“We have to have these conversations regardless of where we think people or organizations are in terms of a starting place. If we don’t begin to speak the invisible, we will never tackle the real issues we face.” — Marinell Rousmaniere, Boston, MA

“This conversation’s not only necessary for survival for the arts, but survival for humanity itself.” — Rebecca Davis, St. Paul, MN

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Meet the bloggers: Ebony McKinney

Ebony McKinneyEbony McKinney is a program officer with the San Francisco Arts Commission. She previously held positions with The BRITDOC Foundation in London, Intersection for the Arts, and the Kelly-Strayhorn Theater. She has participated in grant review panels for the California College for the Arts Center for Art & Public Life, the National Endowment for the Arts, the San Jose Department of Cultural Affairs, and the Oakland Cultural Affairs Commission. McKinney was a part of the Emerging Leader Council of Americans for the Arts, where she co-chaired the engagement committee and the Emerging Ideas committee. She currently serves on the citizens advisory committee of Grants for the Arts/San Francisco Hotel Tax Fund. McKinney holds an MA in cultural entrepreneurship and an MA in visual anthropology from Goldsmiths, University of London.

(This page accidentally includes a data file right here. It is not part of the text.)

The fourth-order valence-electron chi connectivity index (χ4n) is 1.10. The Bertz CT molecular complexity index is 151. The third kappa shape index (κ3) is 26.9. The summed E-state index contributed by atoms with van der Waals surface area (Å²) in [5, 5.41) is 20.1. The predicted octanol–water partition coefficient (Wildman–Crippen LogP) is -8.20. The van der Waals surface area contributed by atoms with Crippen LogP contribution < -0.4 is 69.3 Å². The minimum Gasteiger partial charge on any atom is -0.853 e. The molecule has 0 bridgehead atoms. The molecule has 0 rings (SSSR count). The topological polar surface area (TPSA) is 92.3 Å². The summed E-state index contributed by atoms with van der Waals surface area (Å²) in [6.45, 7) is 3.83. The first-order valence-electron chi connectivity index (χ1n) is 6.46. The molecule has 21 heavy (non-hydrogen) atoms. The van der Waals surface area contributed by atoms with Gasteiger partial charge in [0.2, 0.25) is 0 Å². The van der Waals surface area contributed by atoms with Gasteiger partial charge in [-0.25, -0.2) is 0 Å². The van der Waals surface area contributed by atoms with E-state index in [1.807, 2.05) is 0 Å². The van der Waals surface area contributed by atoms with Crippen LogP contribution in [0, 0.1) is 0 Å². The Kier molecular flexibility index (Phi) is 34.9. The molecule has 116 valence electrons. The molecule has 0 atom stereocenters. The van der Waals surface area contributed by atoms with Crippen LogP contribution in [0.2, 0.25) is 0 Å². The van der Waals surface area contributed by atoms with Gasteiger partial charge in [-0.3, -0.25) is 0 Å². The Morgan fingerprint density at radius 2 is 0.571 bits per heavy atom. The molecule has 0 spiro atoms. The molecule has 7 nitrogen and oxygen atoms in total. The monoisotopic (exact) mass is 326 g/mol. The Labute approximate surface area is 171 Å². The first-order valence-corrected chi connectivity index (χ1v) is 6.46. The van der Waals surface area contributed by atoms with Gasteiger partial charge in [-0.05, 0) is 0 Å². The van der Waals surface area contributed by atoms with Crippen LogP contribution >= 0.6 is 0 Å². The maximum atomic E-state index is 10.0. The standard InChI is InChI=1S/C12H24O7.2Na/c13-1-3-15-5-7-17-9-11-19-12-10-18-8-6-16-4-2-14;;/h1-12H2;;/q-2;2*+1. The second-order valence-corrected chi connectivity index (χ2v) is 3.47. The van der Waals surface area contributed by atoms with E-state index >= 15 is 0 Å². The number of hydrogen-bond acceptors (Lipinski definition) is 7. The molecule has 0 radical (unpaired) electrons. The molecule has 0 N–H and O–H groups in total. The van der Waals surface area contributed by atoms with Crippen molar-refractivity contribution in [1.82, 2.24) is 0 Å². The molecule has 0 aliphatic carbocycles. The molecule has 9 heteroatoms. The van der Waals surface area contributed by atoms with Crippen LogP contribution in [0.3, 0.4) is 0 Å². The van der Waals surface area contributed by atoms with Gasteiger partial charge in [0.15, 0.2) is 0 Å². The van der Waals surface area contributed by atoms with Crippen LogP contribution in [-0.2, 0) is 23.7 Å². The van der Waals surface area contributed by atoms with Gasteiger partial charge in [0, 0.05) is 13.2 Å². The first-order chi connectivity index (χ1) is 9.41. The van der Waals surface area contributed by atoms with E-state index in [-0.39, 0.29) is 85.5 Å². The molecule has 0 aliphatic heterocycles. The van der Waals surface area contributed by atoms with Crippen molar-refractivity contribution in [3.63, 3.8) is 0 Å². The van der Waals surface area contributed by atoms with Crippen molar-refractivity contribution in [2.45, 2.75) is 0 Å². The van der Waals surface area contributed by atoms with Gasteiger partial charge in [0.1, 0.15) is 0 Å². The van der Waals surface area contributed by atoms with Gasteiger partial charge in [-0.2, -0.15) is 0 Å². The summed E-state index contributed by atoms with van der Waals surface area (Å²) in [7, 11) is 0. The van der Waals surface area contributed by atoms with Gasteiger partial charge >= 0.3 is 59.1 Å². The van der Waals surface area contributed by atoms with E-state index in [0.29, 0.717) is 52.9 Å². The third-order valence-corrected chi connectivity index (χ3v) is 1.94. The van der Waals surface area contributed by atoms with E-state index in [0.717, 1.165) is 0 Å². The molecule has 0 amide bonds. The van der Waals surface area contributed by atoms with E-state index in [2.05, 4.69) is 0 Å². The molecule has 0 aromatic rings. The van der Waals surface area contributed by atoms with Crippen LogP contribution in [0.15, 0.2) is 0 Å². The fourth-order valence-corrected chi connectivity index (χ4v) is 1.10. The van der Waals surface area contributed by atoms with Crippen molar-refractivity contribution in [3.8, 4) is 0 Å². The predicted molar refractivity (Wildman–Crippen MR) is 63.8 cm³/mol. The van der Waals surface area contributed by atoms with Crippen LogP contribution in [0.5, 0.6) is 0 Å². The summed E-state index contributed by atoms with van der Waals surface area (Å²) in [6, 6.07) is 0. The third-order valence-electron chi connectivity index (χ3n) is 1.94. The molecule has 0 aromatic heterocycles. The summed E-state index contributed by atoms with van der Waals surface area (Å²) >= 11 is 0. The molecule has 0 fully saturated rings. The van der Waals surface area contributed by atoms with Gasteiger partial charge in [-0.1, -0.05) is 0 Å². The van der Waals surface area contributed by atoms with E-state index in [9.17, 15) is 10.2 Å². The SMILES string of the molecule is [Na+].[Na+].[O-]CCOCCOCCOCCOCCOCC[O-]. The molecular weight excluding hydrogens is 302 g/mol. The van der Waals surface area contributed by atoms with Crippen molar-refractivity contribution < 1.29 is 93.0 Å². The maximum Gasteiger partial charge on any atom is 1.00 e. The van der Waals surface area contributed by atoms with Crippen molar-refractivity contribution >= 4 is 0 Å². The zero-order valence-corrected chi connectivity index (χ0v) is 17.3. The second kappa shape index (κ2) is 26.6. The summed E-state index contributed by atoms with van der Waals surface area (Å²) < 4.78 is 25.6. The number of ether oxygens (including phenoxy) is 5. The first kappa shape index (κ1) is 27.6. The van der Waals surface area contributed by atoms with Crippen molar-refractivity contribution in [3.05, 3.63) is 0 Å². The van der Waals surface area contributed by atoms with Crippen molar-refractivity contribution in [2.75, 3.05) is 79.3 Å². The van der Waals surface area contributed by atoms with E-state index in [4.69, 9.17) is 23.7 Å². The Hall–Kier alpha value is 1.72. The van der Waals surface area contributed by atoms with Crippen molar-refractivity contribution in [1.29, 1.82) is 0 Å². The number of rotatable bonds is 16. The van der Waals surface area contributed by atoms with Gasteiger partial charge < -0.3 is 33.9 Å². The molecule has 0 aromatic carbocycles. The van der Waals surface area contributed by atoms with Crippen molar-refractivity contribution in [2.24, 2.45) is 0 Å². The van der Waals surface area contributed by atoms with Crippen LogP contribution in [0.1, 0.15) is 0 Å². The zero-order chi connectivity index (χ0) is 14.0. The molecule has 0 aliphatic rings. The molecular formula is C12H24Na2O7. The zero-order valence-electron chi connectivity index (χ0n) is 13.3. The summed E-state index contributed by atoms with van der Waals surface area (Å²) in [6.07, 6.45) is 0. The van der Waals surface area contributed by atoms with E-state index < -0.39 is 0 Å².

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Meet the bloggers: Lara Davis

Lara DavisLara Davis has been active in youth development and community arts education for more than a decade. She has served as a Seattle arts commissioner and as program director for Arts Corps, a youth arts organization. At the Seattle Office of Arts and Culture, Lara manages Creative Advantage, a public/private partnership to ensure equitable access to high quality arts learning for all Seattle students. Lara serves on the National Advisory Committee for the Teaching Artists Guild and facilitates equity and racial justice trainings. As a person of color, Lara understands the value of cross-cultural, multi-sector efforts to dismantle racism and other oppressions, and to promote justice. As an artist and arts administrator, she knows firsthand the power of creativity necessary to build access, foster engagement, transform communities, and inspire systemic change.